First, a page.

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•Includes a description of how the move to a 64-bit application reduced the I/O behavior
•Storage hardware technologies and Windows storage stack features for Exchange servers
•Exchange Server 2007 Continuous Replication and Windows Server 2008 Failover Clustering
•Performance monitoring and analysis to optimize the Exchange Server 2007 configuration
In this chapter, we review aspects of storage design for Exchange 2007 that you should be aware of. This "launch pad" provides background information on the purpose of this book.
Where to Start?
Deploying Exchange 2007 will require you to make decisions about the type of storage you will need to provide to one of the most critical business application on the market. Microsoft Exchange is a dominant mail and messaging platform, often used also as a corporate address book and time management application.
If you think about it, email is about sending and receiving data; for users, it's having a repository of relatively unstructured data and querying that repository similar to a database. Storage is therefore a critical component in your deployment. In fact, given the tremendous progress made in the world of processors, and the adoption of 64-bit computing by Exchange 2007, storage is the most critical component in your design. This is the thing to get right from the beginning, or you run the risk of continuous problems in your deployment, eventually delivering an email service that does not help your users or customers.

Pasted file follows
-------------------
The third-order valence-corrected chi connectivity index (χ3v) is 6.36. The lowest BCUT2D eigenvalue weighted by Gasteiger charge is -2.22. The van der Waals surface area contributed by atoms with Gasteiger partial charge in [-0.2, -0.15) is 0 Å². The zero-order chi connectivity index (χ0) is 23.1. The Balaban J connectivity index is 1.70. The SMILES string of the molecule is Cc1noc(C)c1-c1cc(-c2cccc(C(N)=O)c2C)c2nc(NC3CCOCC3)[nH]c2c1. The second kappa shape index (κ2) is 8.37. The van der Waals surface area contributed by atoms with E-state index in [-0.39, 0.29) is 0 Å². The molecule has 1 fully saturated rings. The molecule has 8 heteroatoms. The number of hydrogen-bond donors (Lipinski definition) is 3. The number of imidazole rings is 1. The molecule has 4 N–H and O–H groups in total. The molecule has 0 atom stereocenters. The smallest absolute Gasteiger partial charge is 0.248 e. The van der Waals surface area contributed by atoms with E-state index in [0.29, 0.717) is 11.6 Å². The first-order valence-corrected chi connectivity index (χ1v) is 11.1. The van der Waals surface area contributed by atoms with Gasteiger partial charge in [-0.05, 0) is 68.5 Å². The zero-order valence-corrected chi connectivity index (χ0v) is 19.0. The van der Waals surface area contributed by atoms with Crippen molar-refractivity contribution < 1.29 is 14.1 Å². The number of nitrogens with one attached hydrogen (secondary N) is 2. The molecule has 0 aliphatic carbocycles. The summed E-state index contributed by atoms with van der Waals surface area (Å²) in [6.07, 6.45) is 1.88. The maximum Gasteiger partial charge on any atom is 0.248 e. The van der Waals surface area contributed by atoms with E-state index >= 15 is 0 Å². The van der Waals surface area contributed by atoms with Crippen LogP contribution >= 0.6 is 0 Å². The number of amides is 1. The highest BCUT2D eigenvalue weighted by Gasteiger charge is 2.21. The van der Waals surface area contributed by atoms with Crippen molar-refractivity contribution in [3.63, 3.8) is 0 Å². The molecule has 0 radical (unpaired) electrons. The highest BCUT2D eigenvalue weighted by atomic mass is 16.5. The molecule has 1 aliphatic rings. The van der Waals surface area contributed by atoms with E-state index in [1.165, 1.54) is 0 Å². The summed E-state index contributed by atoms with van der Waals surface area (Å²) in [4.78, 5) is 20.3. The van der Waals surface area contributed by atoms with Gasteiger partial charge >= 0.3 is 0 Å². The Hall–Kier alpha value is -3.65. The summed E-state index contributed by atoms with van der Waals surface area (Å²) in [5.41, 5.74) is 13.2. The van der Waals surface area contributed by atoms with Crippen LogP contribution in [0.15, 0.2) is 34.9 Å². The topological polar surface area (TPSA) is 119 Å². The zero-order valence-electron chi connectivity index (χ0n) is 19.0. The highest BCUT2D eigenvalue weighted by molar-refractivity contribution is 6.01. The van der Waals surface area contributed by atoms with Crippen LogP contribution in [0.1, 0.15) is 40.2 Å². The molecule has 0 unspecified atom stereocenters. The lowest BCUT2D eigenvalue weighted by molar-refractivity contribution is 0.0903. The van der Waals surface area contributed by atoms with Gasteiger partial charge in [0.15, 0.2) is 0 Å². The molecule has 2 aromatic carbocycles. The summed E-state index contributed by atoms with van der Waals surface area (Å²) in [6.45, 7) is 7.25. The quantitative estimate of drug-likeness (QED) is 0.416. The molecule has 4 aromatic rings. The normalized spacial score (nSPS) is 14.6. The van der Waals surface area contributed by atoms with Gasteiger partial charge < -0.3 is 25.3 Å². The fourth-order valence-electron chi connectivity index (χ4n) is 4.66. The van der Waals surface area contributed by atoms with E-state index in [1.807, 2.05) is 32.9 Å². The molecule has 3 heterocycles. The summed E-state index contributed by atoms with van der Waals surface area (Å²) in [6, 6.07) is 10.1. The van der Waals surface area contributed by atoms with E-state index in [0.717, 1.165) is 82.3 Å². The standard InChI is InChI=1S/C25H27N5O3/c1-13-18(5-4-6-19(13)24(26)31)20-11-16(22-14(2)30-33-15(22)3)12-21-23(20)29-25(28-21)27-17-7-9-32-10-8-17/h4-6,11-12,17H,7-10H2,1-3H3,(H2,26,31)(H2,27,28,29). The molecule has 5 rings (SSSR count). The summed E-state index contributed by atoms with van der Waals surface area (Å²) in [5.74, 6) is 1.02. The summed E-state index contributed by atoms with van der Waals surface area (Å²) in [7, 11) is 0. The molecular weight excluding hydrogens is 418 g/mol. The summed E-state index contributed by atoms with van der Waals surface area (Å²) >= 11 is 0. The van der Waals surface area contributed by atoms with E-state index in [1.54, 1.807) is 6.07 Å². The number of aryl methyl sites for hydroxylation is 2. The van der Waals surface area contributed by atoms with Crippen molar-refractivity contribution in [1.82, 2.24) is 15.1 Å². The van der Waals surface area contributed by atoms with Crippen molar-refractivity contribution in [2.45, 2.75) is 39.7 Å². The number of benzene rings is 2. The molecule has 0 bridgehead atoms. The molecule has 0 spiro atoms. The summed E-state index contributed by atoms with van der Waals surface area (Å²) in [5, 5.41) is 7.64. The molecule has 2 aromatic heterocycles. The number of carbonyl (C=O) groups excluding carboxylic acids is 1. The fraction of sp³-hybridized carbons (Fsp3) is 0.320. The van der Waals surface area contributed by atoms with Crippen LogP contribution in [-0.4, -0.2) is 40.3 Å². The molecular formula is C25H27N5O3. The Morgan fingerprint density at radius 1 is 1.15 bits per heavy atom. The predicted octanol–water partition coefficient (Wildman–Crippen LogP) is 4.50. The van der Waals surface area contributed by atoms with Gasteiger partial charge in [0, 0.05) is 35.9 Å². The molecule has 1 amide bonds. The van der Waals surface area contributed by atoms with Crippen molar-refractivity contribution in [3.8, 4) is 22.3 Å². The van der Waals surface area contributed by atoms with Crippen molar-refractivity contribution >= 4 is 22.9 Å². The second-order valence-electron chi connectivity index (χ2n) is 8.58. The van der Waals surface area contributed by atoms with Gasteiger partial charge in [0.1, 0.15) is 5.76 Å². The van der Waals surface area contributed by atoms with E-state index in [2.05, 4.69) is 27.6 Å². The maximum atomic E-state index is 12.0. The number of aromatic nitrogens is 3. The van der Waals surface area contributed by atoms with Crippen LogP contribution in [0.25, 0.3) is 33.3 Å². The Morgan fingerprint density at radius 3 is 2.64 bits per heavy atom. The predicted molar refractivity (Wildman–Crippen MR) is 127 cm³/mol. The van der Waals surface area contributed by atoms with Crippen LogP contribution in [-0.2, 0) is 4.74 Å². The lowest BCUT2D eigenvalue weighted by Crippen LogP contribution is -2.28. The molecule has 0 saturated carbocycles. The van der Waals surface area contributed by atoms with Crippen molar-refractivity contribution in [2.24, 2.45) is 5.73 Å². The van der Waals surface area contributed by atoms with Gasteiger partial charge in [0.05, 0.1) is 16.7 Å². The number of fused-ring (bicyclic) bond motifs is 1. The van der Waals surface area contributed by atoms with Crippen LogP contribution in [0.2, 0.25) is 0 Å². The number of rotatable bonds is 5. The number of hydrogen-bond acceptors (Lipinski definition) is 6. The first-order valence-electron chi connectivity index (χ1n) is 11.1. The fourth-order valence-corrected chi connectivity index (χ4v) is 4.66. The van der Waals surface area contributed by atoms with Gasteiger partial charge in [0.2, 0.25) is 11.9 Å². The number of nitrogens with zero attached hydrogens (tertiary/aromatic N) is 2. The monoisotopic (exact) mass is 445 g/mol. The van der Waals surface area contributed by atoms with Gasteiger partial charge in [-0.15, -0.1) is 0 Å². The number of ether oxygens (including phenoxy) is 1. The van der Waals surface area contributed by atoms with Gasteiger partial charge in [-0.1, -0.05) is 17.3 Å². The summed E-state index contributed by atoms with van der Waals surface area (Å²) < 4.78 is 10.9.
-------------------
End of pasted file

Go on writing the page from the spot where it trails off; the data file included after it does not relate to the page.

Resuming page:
When dealing with Exchange storage, we always find it necessary to first work the requirements for the storage and then figure out the best solution. Those requirements can be quite simple (e.g., I want a 5-GB mailbox) or more complex (e.g., ability to recover all Tier-1 users within 4 hours after a major disaster).
The logical flow of handling your requirements could be similar to Figure 1-1 (nonexhaustive sample).
The flow in Figure 1-1 is based on standard architecture methodology and does not pretend to be the only approach to handling requirements. In fact, many customers of Exchange 2007 already have such methodology. The need for such a structured approach is there to ensure that you provide the best solution to your problems, and not attempt to replicate a solution that, after all, does not address your problems, but others' problems. For example, are you certain that you wish to create an ISP-type mail environment with large mailboxes and no service level? Or perhaps you will want a combination of both? Or, you may want to have 1-GB mailboxes with absolutely no loss of data and to be able to sustain a natural disaster within a 100-mile/kilometer radius.
What's new with Exchange 2007?